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AP Photos (Top), Anita Aguilar (Bottom)

INDIAN WELLS, CALIF.—Tennis tournaments always come through in the end, don’t they? Sunday’s women’s final was hardly a match; but the emotion, from the surprise winner and the crushed loser, will never be forgotten. And on the men’s side, a draw that had looked ravaged early in the week finished up the way big men's draws usually do: With another classic for the Golden Era highlight reel. Before everyone moves on to do it again in Miami, and I reluctantly check out of the Holiday Inn Express here, I’ll take a minute to review the major players’ performances at the latest, and largest, BNP Paribas Open yet.

The usual caveats apply: (1) Players don't get failing grades for losing matches, and (2) I can't cover everyone. If you see someone who's missing, give us your assessment in the comments below. 


Novak Djokovic

Watching him drop sets to Alejandro Gonzalez, Marin Cilic, and John Isner; lose his forehand and his backhand at different times; slam his racquet to the court in anger; and fail to serve out matches one three occasions, it was hard to remember that Nole had won the last two Masters events, and the ATP World Tour Finals, just a few months ago. It’s weird to say that a player ranked No. 2 in the world needed a win, but Djokovic needed one soon, and Indian Wells served his purposes perfectly. So did Roger Federer: It took being down a set to his rival in the final to bring out Djokovic’s best tennis. We’ll see what happens, but it wouldn’t surprise me if we looked back on his title here as a turning point in the ATP season. A+

Flavia Pennetta

The Italian is 32, she contemplated retirement a year ago, she had never won a tournament of this magnitude, and she beat a hobbled opponent in the final. Yet this was no fluke victory. Pennetta made the semifinals of the U.S. Open last fall, and the quarters at the Australian in January. And she had just beaten a healthier Agnieszka Radwanska two weeks ago in Dubai in straight sets. So she was due for a run like this, which included a gritty—literally—win over Sloane Stephens in a sandstorm in the quarters, and an upset of world No. 2 Li Na in the semis. Let’s hope it continues; Flavia, with her elegant ball-striking and infectious, but never overwrought, expressiveness, would be a very welcome addition to the later rounds at all WTA events. 

Extra credit for bringing Fabio Fognini along as your "assistant coach," and still winning. A+

Roger Federer

He didn’t hoist the champ's trophy, but the crowds he drew for his singles and doubles matches all week qualify Federer as the tournament's MVP. He got better as the rounds went on, and his first set and a half against Djokovic was the best he’s played against a top-tier opponent since 2012. But Federer couldn’t cross the finish line when he had the chance. At 3-3 in the second set, with a half-chance to break, he opted for a drop shot instead of a drive approach, and didn’t chip and charge when he had a golden opportunity to do so on a second serve. The Fedberg era has started well, but there’s more work to be done. A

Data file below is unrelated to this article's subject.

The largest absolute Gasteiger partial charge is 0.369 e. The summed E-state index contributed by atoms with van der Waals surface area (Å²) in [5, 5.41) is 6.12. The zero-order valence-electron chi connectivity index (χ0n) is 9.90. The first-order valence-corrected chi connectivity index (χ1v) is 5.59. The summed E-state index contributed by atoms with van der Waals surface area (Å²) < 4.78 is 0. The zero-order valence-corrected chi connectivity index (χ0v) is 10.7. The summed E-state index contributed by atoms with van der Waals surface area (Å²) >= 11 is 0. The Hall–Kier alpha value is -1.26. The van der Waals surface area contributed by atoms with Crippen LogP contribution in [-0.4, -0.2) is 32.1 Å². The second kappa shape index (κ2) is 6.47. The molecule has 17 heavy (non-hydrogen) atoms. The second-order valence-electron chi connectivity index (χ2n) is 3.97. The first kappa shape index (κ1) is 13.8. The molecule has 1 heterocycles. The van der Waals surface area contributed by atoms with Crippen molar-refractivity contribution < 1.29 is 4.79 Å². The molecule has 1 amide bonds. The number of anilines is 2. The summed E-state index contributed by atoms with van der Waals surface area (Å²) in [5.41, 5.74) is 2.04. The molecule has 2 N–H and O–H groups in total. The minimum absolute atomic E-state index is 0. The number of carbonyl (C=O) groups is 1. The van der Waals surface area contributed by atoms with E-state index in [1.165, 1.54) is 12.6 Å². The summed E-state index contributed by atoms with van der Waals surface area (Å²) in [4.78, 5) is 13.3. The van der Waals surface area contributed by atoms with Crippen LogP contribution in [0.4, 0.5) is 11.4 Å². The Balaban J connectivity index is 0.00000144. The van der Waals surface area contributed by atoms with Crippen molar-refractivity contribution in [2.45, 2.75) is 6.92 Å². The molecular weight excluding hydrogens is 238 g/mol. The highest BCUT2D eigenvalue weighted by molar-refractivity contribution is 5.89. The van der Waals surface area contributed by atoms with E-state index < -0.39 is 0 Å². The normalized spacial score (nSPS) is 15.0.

Shuai Peng and Su-Wei Hsieh

You want big-match players? The Chinese-Taiwanese doubles combo improved their record in finals to 11-0 with their title here. A

Agnieszka Radwanska

She appeared ready for a big step forward with an Indian Wells title, but an injury at the last second kept her from taking it. It wasn’t fun seeing Aga hurt, or seeing her choke up in her speech afterward. But I was glad to know how much it meant to her. If she keeps going deep at Slams and Mandatories, eventually she’ll convince herself she’s meant to win them. A-

Larry Ellison

He’s revived a major tennis event, and the players rightfully pay tribute to him for it. I’m guessing most fans would as well; the Indian Wells site has expanded, while at the same time becoming more spectator friendly—most helpfully, there are more than just a few a lonely trees for shade on a hot day now. The next expansion move for the owner? Coming down to the front row more often for women’s matches. A-

Stadium 2

Ellison’s newest baby, which fits seamlessly into the grounds, is the best addition yet. I had some reservations early about its cookie-cutter octagonal design, but an afternoon spent watching Grigor Dimitrov and Ernests Gulbis go down to the wire in front of an appreciative crowd swept the doubts away. The festively civilized atmosphere reminded me of Melbourne Park, without the chanting. That’s a good thing. A-

Simona Halep